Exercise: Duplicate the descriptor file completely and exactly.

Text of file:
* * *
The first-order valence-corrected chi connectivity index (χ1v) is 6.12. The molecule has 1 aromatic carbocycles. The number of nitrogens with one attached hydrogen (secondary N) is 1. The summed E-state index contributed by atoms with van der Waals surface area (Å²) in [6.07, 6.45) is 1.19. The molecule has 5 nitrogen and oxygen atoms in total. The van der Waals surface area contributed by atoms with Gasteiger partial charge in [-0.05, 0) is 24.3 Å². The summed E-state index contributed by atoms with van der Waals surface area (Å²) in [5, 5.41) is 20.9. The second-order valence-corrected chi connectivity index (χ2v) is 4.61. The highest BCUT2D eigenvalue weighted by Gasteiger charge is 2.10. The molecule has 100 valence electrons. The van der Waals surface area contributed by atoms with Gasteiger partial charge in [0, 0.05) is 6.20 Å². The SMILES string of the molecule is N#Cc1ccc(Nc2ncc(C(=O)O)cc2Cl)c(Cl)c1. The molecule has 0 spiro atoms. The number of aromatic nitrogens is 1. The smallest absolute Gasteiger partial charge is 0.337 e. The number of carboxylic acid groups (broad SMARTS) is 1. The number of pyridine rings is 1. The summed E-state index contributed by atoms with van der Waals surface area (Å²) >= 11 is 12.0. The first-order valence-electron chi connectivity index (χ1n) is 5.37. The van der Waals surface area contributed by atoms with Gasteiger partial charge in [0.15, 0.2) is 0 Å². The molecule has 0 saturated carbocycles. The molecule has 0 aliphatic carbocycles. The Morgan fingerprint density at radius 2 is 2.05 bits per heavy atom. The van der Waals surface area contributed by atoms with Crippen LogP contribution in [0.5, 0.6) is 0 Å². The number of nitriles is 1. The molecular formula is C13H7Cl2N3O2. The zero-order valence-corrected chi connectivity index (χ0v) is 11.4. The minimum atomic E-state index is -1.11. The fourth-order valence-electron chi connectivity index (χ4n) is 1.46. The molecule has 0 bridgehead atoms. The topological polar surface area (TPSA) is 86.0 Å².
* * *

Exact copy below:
The first-order valence-corrected chi connectivity index (χ1v) is 6.12. The molecule has 1 aromatic carbocycles. The number of nitrogens with one attached hydrogen (secondary N) is 1. The summed E-state index contributed by atoms with van der Waals surface area (Å²) in [6.07, 6.45) is 1.19. The molecule has 5 nitrogen and oxygen atoms in total. The van der Waals surface area contributed by atoms with Gasteiger partial charge in [-0.05, 0) is 24.3 Å². The summed E-state index contributed by atoms with van der Waals surface area (Å²) in [5, 5.41) is 20.9. The second-order valence-corrected chi connectivity index (χ2v) is 4.61. The highest BCUT2D eigenvalue weighted by Gasteiger charge is 2.10. The molecule has 100 valence electrons. The van der Waals surface area contributed by atoms with Gasteiger partial charge in [0, 0.05) is 6.20 Å². The SMILES string of the molecule is N#Cc1ccc(Nc2ncc(C(=O)O)cc2Cl)c(Cl)c1. The molecule has 0 spiro atoms. The number of aromatic nitrogens is 1. The smallest absolute Gasteiger partial charge is 0.337 e. The number of carboxylic acid groups (broad SMARTS) is 1. The number of pyridine rings is 1. The summed E-state index contributed by atoms with van der Waals surface area (Å²) >= 11 is 12.0. The first-order valence-electron chi connectivity index (χ1n) is 5.37. The van der Waals surface area contributed by atoms with Gasteiger partial charge in [0.15, 0.2) is 0 Å². The molecule has 0 saturated carbocycles. The molecule has 0 aliphatic carbocycles. The Morgan fingerprint density at radius 2 is 2.05 bits per heavy atom. The van der Waals surface area contributed by atoms with Crippen LogP contribution in [0.5, 0.6) is 0 Å². The number of nitriles is 1. The molecular formula is C13H7Cl2N3O2. The zero-order valence-corrected chi connectivity index (χ0v) is 11.4. The minimum atomic E-state index is -1.11. The fourth-order valence-electron chi connectivity index (χ4n) is 1.46. The molecule has 0 bridgehead atoms. The topological polar surface area (TPSA) is 86.0 Å².